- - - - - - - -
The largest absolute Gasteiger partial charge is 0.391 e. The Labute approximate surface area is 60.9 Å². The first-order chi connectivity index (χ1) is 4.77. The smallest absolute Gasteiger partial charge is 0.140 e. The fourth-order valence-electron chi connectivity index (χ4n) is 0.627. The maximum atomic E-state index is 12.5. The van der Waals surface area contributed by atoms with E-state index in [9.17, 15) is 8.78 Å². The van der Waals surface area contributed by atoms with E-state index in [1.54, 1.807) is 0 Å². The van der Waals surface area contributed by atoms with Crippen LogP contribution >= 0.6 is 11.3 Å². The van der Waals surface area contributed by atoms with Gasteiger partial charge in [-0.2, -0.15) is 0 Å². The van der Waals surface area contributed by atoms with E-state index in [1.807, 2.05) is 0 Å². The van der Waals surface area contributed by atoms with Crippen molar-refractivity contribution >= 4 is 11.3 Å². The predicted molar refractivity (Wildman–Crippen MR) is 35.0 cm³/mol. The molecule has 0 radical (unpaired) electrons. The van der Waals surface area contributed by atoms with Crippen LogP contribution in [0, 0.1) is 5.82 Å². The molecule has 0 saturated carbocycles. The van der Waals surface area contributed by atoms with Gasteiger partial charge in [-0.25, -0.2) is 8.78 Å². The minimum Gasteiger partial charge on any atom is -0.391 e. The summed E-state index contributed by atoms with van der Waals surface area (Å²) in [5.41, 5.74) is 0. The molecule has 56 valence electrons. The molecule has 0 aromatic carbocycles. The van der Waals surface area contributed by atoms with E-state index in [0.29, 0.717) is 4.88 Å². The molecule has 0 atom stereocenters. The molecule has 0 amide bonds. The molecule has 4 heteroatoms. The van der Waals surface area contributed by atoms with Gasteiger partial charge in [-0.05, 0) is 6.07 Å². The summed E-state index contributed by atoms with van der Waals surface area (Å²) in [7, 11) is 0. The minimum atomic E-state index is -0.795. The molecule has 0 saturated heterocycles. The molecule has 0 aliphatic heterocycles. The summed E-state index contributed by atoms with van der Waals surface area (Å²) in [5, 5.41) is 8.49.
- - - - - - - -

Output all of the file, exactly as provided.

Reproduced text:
The largest absolute Gasteiger partial charge is 0.391 e. The Labute approximate surface area is 60.9 Å². The first-order chi connectivity index (χ1) is 4.77. The smallest absolute Gasteiger partial charge is 0.140 e. The fourth-order valence-electron chi connectivity index (χ4n) is 0.627. The maximum atomic E-state index is 12.5. The van der Waals surface area contributed by atoms with E-state index in [9.17, 15) is 8.78 Å². The van der Waals surface area contributed by atoms with E-state index in [1.54, 1.807) is 0 Å². The van der Waals surface area contributed by atoms with Crippen LogP contribution >= 0.6 is 11.3 Å². The van der Waals surface area contributed by atoms with Gasteiger partial charge in [-0.2, -0.15) is 0 Å². The van der Waals surface area contributed by atoms with E-state index in [1.807, 2.05) is 0 Å². The van der Waals surface area contributed by atoms with Crippen molar-refractivity contribution >= 4 is 11.3 Å². The predicted molar refractivity (Wildman–Crippen MR) is 35.0 cm³/mol. The molecule has 0 radical (unpaired) electrons. The van der Waals surface area contributed by atoms with Crippen LogP contribution in [0, 0.1) is 5.82 Å². The molecule has 0 saturated carbocycles. The van der Waals surface area contributed by atoms with Gasteiger partial charge in [-0.25, -0.2) is 8.78 Å². The minimum Gasteiger partial charge on any atom is -0.391 e. The summed E-state index contributed by atoms with van der Waals surface area (Å²) in [5.41, 5.74) is 0. The molecule has 56 valence electrons. The molecule has 0 aromatic carbocycles. The van der Waals surface area contributed by atoms with E-state index in [0.29, 0.717) is 4.88 Å². The molecule has 0 atom stereocenters. The molecule has 0 amide bonds. The molecule has 4 heteroatoms. The van der Waals surface area contributed by atoms with Gasteiger partial charge in [-0.05, 0) is 6.07 Å². The summed E-state index contributed by atoms with van der Waals surface area (Å²) in [7, 11) is 0. The minimum atomic E-state index is -0.795. The molecule has 0 saturated heterocycles. The molecule has 0 aliphatic heterocycles. The summed E-state index contributed by atoms with van der Waals surface area (Å²) in [5, 5.41) is 8.49.